To know the *true* value of the SEM we would have to repeat every measurement we make and include it in an analysis as outlined above. This is clearly impractical and instead we perform a repeatability study making a specified number of measurements on specified number of people. The result of this study, however, can only be regarded as an estimate of the true value, which might be bigger or smaller. The main reason for calculating these values, however is to make sure that the variability of our measurements is not too big and that we are not attributing anything of clinical significance to what is more probably an artefact of the measurement process. We are thus only really interested in how much bigger than our estimate the true value might be, it is of little consequence that it might be smaller. We can give an indication of the certainty of our estimate of the SEM by specifying the upper limit that it might have. By convention we specify the upper 95% confidence limit. To understand what this means then imagine that we perform 100 similar studies (on different people). In 95 of those studies the true SEM will lie below this value.

The process for determining the upper 95% confidence limit requires some knowledge of statistics (see this page if you are interested) but the result is quite simple. It turns out that the upper 95% confidence limits can be calculated by multiplying the estimated SEM by a number (the *multiplying factor*) that depends on the number of people who have been measured and the number of measurements that have been taken from each (see Table below).

Thus if you conduct a repeatability study in which you make 3 measurements on each of 4 people you will need to multiply the calculated SEM by 1.7 to obtain the upper 95% confidence limit. You can see that the numbers are always greater than 1 which means that the upper 95% confidence limit is always greater than then estimated SEM. You can also see that the more measurements you take (whether by repeating measurements more or using more people) the closer the value gets to 1.0 which means that the 95% confidence limit is closer to the calculated SEM (in other words you are more confident in the value you have calculated).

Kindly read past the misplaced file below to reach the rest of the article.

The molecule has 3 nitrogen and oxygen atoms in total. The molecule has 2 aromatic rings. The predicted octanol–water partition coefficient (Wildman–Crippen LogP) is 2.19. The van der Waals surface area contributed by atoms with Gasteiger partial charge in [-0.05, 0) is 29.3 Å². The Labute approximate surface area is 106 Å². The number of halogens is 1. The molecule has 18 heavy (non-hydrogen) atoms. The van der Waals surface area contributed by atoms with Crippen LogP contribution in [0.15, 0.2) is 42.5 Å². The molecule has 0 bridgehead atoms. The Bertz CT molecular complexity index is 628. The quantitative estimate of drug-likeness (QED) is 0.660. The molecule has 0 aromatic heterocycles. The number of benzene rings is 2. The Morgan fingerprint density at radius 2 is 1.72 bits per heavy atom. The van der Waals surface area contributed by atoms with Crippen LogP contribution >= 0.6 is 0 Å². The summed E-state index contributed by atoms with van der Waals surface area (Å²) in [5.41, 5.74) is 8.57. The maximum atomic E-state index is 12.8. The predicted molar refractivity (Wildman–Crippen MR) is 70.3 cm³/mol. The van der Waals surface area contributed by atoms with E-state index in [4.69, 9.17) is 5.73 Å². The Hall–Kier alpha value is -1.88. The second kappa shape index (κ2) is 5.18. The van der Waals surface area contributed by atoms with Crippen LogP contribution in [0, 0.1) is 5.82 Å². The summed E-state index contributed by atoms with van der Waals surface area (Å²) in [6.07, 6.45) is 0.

The size of the multiplying factors is also important. You can see that the multiplying factors can be very large if the total number of measurements is small. Thus if you make just two measurements on two people the true SEM could be as much as 4.4 times the calculated value. If we assume that there is not much pointing in performing a study in which the upper 95% confidence limit is more than twice the calculated value (i.e. the multiplying factor is greater than 2) then you can see that we need to make at least 2 measurements on 6 people, 3 measurements on 3 people or 4 measurements on 2 people. This can be regarded as the minimum size for any meaningful repeatability study (the sort that might be conducted as part of routine quality assurance purposes within a clinical service).

You can also see that as the total number if measurements increases that the added benefit of doing more measurements diminishes. Thus in going from a total of about 40 measurements (e.g. 4 people x 10 measurements, 5 people x 8 measurements) to a total of 100 measurements (e.g. 10 people x 10 measurements) the multiplying factor only drops from about 1.3 or 1.1. There is thus little to be gained by performing very large repeatability studies. A sensible compromise for studies seeking to establish the variability of measurement techniques for publication purposes would probably be to aim for a multiplying factor of around 1.5 (e.g. 6 people x 3 measurements, 4 people x 4 measurements etc.).

It should be noted that this table only relates to the SEM. Subsequent sections will describe a number of other parameters that can be generated from repeatability studies. The multiplying factors for these will be different and will generally be larger than those in the Table above.

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